This week’s photo, taken June 26, 2012 in Magnuson Park in north Seattle, features a young LONG-EARED OWL, one of 3 fledglings present that evening. Despite the bird’s name, this individual’s lengthy ear tufts are barely visible, since they are flattened against its head. Notice the owl is not looking at the camera. A split second after I take this photo, the owl finally sees me and immediately takes flight.
This week, I flash back to my Seattle visit in late June (2 months before I moved to Seattle). One evening, Laura and I are bird-watching in nearby Magnuson Park, when we notice 2 low flying raptors ahead of us. As they disappear into the forest, we initially think that they are hawks, but soon we learn that they are owls. For the next hour, we watch 3 LONG-EARED OWLS as they follow each other from tree to tree, taking short flights, landing briefly, then taking off again. They appear to be young birds. They can fly, but they don’t seem too confident. They frequently produce high-pitched “weee” calls; they might be pleading for their parents to bring them some food. Most of the time they stay a healthy distance away from us. However, on one occasion, one of them alights on a branch in a small tree, and the inexperienced owl fails to realize right away that I am standing quite close to that tree. I quickly snap a few photos before the neophyte flies.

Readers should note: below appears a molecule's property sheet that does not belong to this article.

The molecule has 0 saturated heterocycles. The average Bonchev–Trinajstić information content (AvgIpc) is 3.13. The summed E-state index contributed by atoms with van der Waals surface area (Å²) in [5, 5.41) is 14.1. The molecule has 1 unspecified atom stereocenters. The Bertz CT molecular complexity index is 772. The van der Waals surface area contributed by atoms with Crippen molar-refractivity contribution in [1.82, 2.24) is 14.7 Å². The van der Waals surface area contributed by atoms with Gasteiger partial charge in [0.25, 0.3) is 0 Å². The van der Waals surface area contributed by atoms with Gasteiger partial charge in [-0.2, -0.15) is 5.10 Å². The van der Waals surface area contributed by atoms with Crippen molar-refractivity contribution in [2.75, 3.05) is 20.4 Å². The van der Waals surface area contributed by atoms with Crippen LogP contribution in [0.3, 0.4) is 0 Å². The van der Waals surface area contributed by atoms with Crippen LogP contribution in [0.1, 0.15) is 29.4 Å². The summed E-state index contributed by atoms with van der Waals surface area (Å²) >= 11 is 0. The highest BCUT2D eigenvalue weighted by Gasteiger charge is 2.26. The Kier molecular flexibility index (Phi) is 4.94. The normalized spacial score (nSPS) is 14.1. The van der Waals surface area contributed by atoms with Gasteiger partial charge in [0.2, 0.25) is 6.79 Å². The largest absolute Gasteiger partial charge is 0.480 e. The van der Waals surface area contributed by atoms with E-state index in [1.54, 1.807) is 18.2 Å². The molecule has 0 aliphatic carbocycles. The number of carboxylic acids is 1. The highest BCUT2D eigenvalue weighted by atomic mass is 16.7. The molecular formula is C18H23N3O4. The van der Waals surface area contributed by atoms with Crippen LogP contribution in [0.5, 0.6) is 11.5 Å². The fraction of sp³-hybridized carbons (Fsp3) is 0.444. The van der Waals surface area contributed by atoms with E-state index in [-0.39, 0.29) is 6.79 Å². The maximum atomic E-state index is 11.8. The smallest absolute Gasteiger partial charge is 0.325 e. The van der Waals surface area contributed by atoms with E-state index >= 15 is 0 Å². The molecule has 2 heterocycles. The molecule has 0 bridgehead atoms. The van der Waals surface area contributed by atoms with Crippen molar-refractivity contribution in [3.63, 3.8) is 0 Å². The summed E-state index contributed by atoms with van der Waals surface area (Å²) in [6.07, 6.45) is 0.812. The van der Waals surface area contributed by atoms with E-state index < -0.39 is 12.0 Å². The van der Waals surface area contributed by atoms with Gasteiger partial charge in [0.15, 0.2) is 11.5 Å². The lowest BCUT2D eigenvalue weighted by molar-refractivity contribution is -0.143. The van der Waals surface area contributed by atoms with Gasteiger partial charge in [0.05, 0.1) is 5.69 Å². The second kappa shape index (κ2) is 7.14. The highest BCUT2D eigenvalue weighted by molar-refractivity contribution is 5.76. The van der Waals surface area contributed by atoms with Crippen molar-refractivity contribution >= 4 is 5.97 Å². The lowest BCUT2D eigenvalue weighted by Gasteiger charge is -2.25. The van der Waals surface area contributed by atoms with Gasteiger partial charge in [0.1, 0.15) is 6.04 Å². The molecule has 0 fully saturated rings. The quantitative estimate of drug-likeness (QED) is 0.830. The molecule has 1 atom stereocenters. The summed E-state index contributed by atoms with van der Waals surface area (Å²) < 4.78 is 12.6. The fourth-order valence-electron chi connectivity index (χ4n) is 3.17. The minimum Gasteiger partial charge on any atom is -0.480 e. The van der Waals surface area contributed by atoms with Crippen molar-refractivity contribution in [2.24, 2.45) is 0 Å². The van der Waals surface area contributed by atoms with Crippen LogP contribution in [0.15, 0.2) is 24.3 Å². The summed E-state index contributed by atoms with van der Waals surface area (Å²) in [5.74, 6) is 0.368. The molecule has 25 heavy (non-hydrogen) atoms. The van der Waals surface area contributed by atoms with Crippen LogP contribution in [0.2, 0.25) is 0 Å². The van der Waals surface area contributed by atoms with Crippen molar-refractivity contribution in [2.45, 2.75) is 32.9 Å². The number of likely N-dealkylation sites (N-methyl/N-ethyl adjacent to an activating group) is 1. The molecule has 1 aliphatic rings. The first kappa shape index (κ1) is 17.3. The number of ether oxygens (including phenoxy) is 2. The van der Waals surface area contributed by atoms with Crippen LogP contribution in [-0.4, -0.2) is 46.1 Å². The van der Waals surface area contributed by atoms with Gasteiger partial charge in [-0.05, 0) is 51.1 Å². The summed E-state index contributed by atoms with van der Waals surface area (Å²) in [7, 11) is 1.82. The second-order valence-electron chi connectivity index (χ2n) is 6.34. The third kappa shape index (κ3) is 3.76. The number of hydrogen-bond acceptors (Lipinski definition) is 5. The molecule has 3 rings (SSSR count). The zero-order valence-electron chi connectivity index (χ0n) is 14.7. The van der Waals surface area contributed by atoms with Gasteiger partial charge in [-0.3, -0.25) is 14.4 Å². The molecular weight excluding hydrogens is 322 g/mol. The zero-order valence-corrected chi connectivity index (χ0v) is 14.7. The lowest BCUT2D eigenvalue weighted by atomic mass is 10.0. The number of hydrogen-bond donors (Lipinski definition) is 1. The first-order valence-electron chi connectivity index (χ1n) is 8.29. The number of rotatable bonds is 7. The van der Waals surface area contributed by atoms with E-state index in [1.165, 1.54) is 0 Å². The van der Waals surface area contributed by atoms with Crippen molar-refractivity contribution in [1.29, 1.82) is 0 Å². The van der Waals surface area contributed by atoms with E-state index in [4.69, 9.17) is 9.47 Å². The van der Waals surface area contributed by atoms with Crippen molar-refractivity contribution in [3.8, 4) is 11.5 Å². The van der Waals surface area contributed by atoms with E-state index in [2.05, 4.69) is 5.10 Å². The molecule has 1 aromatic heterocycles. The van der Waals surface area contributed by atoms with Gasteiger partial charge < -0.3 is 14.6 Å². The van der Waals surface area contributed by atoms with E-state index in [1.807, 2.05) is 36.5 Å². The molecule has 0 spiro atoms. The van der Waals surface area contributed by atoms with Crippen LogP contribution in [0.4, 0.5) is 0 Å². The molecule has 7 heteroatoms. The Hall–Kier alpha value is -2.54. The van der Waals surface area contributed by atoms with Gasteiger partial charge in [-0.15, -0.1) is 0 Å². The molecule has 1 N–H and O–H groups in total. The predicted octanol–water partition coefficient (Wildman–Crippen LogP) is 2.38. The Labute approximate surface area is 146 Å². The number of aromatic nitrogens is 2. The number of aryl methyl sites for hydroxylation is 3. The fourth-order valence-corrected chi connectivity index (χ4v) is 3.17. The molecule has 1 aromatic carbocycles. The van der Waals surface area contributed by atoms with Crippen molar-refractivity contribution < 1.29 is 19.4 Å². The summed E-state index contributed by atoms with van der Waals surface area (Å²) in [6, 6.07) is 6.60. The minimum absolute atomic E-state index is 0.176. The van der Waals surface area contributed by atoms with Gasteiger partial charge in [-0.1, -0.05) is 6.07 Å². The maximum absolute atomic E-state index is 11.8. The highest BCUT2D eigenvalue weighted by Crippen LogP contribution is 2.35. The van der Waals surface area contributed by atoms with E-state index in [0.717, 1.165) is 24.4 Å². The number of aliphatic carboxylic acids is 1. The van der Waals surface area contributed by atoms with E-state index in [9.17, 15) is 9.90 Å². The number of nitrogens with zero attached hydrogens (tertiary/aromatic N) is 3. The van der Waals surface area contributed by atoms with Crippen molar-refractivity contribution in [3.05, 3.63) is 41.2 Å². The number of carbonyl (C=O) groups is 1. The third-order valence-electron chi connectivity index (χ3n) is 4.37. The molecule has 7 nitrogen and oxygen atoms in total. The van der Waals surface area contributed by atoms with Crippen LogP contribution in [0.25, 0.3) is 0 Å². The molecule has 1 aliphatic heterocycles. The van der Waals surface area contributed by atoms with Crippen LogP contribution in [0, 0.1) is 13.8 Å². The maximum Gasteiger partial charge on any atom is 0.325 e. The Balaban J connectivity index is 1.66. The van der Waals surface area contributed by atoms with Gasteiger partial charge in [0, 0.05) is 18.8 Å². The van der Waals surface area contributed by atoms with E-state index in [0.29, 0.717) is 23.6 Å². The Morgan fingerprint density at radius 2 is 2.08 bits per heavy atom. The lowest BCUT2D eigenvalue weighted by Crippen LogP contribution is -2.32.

As darkness approaches, a fourth Long-eared Owl shows up and makes a dramatic entrance. It’s thrilling enough to observe owls in the wild, but when one of them glides directly at you at nearly eye level, with its large yellow eyes growing bigger and bigger as the bird of prey zooms closer and closer – that’s a rather exciting moment! As Laura and I wonder if we are about to be attacked, the owl finally flaps its large wings, gains some altitude and flies directly over our heads. With a large rodent in its talons, this owl must be an adult delivering a meal to its off-spring.